The effects of combat related stress on learning in an academic environment

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dc.contributor.author Shea, Kevin Peter
dc.date.accessioned 2010-11-29T20:44:32Z
dc.date.available 2010-11-29T20:44:32Z
dc.date.issued 2010-11-29
dc.identifier.uri http://hdl.handle.net/2097/6683
dc.description.abstract This qualitative case study described the incidence of stress in the lives of Army officers, and its effect on their learning experiences at the Army‘s Command and General Staff College (CGSC). It described the experiences of officers who have completed multiple combat deployments and coped with the effects of combat related stress in an academic environment. The study further illuminated a number of issues surrounding combat related stress and learning, and framed them using the words of the eleven United States Army Command and General Staff College student participants. This qualitative case study combined the interviews of the eleven students with other members of the Fort Leavenworth, Kansas Army community to include an Army psychiatrist, a Department of Army civilian psychologist, a CGSC faculty focus group, and an Army chaplain. All of the Army officers in the study are combat veterans with an average of over 23 months of combat. This case study confirmed that being in an academic environment increased the stress levels of even combat veterans. This research further confirmed levels of anger, alcohol usage, and sleeplessness among CGSC students and its effect on their learning. It identified the impact of transitions, dual enrollment, and social functioning in family settings, as well as confirming that there is still a continued stigma associated with Soldiers seeking assistance for mental health. The stigma is exacerbated by inaccurate reporting and a culture that reflects a lack of support within certain levels of the service. This study contributes to the current body of knowledge and provides additional information and insights on the effects of combat related stress on learning. Finally, this study is relevant, germane, and timely given the number of Soldiers who have been repeatedly exposed to combat operations. This exposure to combat exponentially increases the incidence of combat related stress in their lives. en_US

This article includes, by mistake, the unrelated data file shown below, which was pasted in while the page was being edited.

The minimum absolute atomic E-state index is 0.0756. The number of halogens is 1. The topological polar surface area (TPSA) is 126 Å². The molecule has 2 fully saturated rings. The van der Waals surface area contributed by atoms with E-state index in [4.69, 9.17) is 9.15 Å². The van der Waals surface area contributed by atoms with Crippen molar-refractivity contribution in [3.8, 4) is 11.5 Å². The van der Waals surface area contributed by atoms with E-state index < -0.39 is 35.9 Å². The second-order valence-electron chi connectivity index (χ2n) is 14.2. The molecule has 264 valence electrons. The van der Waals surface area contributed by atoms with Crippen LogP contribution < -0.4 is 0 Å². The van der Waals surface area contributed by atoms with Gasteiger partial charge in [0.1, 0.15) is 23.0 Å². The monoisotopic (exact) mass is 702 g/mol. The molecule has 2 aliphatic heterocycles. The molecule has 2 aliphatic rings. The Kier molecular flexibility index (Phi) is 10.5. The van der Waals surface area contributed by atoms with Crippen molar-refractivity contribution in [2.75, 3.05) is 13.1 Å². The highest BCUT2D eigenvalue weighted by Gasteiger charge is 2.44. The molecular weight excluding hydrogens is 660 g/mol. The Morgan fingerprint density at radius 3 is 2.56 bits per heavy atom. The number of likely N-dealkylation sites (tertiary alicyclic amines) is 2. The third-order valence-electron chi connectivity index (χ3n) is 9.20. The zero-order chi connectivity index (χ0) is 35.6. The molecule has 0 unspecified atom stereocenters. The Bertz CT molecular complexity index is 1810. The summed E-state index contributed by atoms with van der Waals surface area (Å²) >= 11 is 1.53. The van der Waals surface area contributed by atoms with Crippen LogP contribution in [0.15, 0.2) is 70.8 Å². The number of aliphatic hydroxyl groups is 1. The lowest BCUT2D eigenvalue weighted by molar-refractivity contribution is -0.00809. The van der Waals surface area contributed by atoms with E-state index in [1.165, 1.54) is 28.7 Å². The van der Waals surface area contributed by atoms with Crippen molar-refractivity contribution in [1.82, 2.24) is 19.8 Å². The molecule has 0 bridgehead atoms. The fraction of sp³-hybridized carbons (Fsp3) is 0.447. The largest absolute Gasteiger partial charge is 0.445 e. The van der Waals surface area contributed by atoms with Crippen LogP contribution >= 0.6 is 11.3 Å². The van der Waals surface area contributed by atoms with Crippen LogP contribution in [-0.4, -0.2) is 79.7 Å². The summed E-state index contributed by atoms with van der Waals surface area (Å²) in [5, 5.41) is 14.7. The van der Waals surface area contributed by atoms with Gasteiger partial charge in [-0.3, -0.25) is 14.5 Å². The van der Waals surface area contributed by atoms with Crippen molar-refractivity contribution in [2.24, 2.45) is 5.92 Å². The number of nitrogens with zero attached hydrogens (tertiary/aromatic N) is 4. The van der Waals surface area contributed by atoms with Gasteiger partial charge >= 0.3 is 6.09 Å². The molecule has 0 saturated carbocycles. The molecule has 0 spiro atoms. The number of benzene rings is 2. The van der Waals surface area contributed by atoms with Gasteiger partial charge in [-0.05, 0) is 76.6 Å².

dc.language.iso en_US en_US
dc.publisher Kansas State University en
dc.subject Learning en_US
dc.subject Soldiers en_US
dc.subject Combat related stress en_US
dc.subject Transitions en_US
dc.subject adult education en_US
dc.subject academic stress en_US
dc.title The effects of combat related stress on learning in an academic environment en_US
dc.type Dissertation en_US
dc.description.degree Doctor of Education en_US
dc.description.level Doctoral en_US
dc.description.department Department of Educational Leadership en_US
dc.description.advisor Sarah Jane Fishback en_US
dc.subject.umi Education, Adult and Continuing (0516) en_US
dc.date.published 2010 en_US
dc.date.graduationmonth December en_US


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